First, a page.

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Unilateral congenital nasolacrimal duct obstruction and amblyopia risk factors

Authors Badakere A, Veeravalli TN, Iram S, Naik MN, Ali MJ

Received 13 April 2018

Accepted for publication 16 May 2018

Published 17 July 2018 Volume 2018:12 Pages 1255—1257

DOI https://doi.org/10.2147/OPTH.S171029

Checked for plagiarism Yes

Review by Single anonymous peer review

Peer reviewer comments 5

Editor who approved publication: Dr Scott Fraser

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Akshay Badakere, Tabita Naomi Veeravalli, Sadiya Iram, Milind N Naik, Mohammad Javed Ali

Govindram Seksaria Institute of Dacryology, L.V. Prasad Eye Institute, Hyderabad, India

Introduction: This study aimed to investigate the prevalence of amblyopia risk factors in patients with unilateral congenital nasolacrimal duct obstruction (CNLDO).
Patients and methods: A retrospective interventional case series was performed on all consecutive patients of unilateral CNLDO who underwent probing over a 6-month period in 2017. All patients underwent a complete ocular examination, retinoscopy, axial length measurements and keratometry. Risk factors for amblyopia were noted based on the American Association for Pediatric Ophthalmology and Strabismus guidelines. The fellow eye of the patients with CNLDO was taken as an internal control. Statistical analysis was performed using Stata version 13.0 statistical software. A p-value of ≤0.05 was considered statistically significant.
Results: One hundred eyes of 50 patients were studied. The median age at presentation was 36 months without any gender predisposition (M: 26, F: 24). All patients presented with symptoms of epiphora. Seven (14%) of the patients were noted to have amblyopia risk factors: five (10%) were secondary to refractive errors and two (4%) had congenital cataracts. The anisometropia noted in the five patients showed the worse eye to be the one with CNLDO in all the cases. The common refractive error noted was a compound hyperopic astigmatism in three eyes followed by mixed astigmatism and simple hyperopia in one eye each.
Conclusion: The prevalence of amblyopia risk factors in children with unilateral CNLDO is marginally higher than that reported in general population. Hence, a thorough evaluation should be carried out to detect amblyopia risk factors and for their prompt management.

Keywords:
congenital, amblyopia, CNLDO, lacrimal

Introduction

Congenital nasolacrimal duct obstruction (CNLDO) is one of the common causes of pediatric epiphora with incidence of symptoms ranging from 1% to 30%.1,2 The natural history of disease demonstrates high rate of spontaneous resolution by the age of 1 year.3 The standard of care for nonresolving cases is irrigation and probing with or without intubation. Amblyopia is known to affect 1.6%–3.6% of the general population.4,5 Many risk factors are known to predispose to amblyopia and include refractive errors, strabismus and media opacities like cataract and corneal scars. The association of CNLDO with refractive errors and amblyopia risk factors is controversial with reports in the literature supporting as well as refuting the association.513 The present study analyzed amblyogenic risk factors exclusively in patients with unilateral CNLDO in comparison with their fellow eye, which served as an internal control.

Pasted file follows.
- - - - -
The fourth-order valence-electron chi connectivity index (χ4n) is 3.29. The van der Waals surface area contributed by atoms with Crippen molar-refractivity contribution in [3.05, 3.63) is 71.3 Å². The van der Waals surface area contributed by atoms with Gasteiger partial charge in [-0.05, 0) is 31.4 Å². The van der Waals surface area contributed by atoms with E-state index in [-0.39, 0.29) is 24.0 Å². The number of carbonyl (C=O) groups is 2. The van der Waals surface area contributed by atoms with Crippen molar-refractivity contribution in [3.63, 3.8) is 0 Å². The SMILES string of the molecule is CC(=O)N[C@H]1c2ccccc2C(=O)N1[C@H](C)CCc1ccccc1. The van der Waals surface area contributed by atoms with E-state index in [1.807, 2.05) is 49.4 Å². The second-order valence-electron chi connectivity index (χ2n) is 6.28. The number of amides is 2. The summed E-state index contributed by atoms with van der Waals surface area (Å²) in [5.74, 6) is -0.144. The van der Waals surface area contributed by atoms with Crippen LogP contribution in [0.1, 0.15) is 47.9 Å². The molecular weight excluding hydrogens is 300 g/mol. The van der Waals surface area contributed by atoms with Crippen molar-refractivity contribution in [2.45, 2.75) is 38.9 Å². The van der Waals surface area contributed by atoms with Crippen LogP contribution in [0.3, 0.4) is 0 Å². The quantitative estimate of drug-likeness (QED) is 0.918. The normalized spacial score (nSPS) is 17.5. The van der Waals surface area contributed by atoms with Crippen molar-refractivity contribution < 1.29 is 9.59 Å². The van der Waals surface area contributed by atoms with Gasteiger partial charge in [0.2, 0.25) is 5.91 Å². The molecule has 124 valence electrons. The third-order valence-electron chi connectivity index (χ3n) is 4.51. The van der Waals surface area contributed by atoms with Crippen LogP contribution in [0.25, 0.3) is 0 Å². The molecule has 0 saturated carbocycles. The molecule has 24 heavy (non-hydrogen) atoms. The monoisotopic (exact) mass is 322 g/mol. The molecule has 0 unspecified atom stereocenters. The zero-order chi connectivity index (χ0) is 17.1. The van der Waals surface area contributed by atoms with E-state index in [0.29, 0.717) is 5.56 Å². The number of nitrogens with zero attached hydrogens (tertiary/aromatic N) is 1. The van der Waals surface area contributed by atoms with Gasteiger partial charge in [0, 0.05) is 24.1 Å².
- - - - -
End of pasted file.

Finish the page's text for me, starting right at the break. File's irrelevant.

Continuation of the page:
Patients and methods

Approval for the study was obtained from the institutional review board of L.V. Prasad Eye Institute. A retrospective interventional case series was performed on all consecutive patients of unilateral CNLDO who underwent probing over a 6-month period from April to September 2017. Written informed consent was obtained from their parents for review of their medical records. Preoperatively, all patients underwent examination of visual acuity, and assessment for any ptosis or manifest strabismus. After obtaining consent of the parents, the patients were examined under anesthesia before irrigation and probing, which included an anterior and a posterior segment examination under complete dilatation, cycloplegic refraction, axial length measurements and keratometry. Risk factors for amblyopia were noted based on the American Association for Pediatric Ophthalmology and Strabismus (AAPOS) guidelines.14 The following were considered as risk factors: anisometropia greater than 1.5 D, any manifest strabismus, hyperopia greater than 3.5 D in any meridian, myopia magnitude greater than 3.0 D in any meridian, any media opacity greater than 1 mm in size, astigmatism greater than 1.5 D at 90° or 180° or greater than 1.0 D in oblique axis or ptosis >1 mm margin reflex distance. The fellow eye of the patients with CNLDO served as an internal control for comparison.

Statistical analysis predominantly consisted of descriptive analysis. Normality of the data was analyzed using Shapiro–Wilk test. Descriptive statistics included mean and SD for normally distributed variables and median with interquartile range (IQR) for non-normally distributed variables. Categorical variables were summarized as percentages. Statistical analysis was performed using Stata version 13.0 (StataCorp, College Station, TX, USA) statistical software.

Results